And then we reached the take-off spot, with a sign board proudly announcing “Billing – 2430 m”. and I swear to god, my breath caught. I clambered onto the peaks like a mountain goat (who am I kidding? There is video evidence of my heavy panting serving as background score for a sweeping view of the mountains).


Once the initial excitement of seeing the colourful gliders wore off, the butterflies made their presence known in my tummy. I was literally going to jump off the edge of a cliff, and I was putting my life in the hands of a 20-something pahadi boy I had met just over an hour ago.

Yeah, that sounds like a good plan.

Wow! Just… wow!

Ok, I think I have to pee. Or should I wait? I’ll wait. It’s not that urgent.

*after five minutes of thinking only about whether I want to pee or not*

Maybe I should. What if it gets intense during the flight? And it might be cold too up there. Bladders may function differently up in the air. I might as well go.

*after realising that there is nothing in the vicinity except for a small shop selling chai and Maggi which clearly doesn’t have a restroom*

Umm.. maybe I’ll hold it. Or wait, I can go in the open. Why not? When I have mountains around me to give cover, why do I need walls? Ya, I’ll just go behind that peak over there.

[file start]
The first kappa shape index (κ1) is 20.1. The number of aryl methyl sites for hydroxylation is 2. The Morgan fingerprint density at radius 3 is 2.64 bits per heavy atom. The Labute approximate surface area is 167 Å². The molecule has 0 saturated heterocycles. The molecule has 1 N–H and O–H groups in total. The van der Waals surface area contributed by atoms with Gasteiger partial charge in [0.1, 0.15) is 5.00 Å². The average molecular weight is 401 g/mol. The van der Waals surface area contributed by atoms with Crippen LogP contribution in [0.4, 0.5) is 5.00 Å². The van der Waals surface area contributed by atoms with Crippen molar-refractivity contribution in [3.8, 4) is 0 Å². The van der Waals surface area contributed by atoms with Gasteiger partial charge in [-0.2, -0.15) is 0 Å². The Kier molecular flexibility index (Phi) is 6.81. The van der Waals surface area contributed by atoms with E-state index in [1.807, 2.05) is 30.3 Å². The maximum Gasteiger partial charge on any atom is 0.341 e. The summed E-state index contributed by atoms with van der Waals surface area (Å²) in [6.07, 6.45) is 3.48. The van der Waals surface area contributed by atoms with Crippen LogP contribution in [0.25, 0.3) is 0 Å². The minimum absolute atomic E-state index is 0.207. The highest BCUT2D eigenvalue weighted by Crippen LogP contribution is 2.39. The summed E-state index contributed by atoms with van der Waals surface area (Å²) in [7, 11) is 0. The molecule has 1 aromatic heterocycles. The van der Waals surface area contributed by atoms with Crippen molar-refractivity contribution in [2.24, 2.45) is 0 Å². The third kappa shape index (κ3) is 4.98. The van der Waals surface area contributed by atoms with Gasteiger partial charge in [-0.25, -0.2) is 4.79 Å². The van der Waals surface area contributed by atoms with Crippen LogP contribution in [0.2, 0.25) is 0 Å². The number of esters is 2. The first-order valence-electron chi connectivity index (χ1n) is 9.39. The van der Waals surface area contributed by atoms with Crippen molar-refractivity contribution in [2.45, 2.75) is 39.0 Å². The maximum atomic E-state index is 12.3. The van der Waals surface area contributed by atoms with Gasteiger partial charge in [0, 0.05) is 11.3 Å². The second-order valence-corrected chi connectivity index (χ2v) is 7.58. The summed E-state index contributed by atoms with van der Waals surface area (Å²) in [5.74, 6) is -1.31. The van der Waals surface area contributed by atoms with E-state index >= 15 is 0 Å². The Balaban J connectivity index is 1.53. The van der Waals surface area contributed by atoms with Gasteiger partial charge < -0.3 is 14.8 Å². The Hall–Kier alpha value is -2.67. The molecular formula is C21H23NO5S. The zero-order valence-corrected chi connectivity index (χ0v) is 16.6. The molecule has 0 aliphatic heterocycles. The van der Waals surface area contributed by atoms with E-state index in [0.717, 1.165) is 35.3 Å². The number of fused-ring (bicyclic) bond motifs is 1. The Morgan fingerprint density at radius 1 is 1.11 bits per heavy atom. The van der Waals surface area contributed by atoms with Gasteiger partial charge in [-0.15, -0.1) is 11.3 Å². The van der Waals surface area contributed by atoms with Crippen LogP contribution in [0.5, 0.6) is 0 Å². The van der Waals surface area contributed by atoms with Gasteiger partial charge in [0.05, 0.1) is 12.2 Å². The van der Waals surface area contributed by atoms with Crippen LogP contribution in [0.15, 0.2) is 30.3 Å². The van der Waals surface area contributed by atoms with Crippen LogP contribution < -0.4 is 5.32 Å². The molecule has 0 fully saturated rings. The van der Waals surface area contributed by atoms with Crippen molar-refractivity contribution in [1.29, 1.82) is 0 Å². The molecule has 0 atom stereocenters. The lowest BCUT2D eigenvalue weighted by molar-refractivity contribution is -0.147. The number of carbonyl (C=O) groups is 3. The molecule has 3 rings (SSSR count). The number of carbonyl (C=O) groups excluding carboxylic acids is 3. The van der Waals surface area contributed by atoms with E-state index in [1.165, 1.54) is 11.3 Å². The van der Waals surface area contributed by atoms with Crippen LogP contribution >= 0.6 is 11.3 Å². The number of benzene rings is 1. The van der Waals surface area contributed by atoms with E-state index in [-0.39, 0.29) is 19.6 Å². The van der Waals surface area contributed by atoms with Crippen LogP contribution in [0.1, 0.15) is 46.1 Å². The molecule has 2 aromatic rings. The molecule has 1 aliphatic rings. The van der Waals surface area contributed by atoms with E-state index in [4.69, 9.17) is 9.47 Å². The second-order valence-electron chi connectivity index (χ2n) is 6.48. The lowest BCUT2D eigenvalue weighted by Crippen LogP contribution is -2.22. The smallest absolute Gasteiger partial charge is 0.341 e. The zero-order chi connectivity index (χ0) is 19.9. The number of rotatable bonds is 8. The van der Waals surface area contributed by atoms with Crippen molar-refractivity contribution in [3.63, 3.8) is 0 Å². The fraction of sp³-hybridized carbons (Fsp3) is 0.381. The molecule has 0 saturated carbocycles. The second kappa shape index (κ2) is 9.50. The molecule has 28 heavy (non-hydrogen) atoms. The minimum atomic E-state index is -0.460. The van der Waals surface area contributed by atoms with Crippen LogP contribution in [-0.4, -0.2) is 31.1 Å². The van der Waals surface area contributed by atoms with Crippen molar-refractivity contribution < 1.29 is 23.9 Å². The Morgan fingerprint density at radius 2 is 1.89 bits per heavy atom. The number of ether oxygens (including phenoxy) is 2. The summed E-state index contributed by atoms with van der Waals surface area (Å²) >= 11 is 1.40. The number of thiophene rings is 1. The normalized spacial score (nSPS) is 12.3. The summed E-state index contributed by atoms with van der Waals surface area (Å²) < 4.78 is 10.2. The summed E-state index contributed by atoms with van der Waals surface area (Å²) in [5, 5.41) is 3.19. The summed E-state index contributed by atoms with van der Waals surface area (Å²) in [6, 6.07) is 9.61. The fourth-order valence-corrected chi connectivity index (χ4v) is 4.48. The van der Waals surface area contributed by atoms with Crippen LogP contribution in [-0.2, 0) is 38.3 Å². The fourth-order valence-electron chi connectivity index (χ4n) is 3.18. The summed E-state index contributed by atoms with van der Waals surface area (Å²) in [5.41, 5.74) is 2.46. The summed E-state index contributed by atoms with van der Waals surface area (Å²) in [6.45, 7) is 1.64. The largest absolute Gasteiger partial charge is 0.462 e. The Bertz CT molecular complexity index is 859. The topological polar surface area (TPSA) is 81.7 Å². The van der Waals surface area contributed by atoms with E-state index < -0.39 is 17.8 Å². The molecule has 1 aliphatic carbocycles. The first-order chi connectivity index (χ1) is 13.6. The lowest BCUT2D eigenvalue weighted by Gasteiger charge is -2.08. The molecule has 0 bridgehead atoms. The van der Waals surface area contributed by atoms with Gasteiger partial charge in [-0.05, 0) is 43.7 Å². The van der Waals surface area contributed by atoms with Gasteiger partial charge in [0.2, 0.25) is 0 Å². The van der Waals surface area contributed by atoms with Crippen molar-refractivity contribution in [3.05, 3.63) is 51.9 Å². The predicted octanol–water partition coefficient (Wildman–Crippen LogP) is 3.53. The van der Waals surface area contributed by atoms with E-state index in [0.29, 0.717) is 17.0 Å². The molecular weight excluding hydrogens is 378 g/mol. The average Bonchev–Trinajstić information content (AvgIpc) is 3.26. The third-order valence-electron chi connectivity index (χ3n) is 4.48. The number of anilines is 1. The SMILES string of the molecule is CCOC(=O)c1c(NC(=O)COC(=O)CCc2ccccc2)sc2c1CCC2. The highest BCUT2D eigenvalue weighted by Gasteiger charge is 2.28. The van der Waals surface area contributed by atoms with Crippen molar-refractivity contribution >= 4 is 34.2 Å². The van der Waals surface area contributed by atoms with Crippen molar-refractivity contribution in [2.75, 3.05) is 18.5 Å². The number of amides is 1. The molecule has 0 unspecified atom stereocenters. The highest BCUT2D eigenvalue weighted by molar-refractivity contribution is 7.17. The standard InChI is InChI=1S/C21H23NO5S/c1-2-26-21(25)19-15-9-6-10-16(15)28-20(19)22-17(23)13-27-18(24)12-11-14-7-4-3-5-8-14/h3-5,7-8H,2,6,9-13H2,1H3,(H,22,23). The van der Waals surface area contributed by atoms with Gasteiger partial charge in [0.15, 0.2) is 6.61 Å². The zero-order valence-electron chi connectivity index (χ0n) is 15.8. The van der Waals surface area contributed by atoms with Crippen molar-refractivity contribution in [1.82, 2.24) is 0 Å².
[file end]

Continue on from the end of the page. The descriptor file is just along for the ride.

See, that wasn’t so hard.

So there I was, bladder emptied, harness fitted, helmet on, heart thumping, trying not to look down. It was a tandem ride, so my pilot was right behind me. It took us a few minutes to get going, since it’s dependant on the wind, but once the wind caught the gliders, we were off. And honest to god, it’s hard to describe what it feels like. There’s panic initially, yes. Lots of panic.

What if my harness falls off?

What if I fall off the harness?

Will my spectacles fall off if I look down? I won’t even be able to enjoy the view then. Not to mention, the rest of my trip (I’m blind as a bat, you see).

What if there is a giant hole in the glider that they did not know about because of which I will be plummeting to my death very soon?!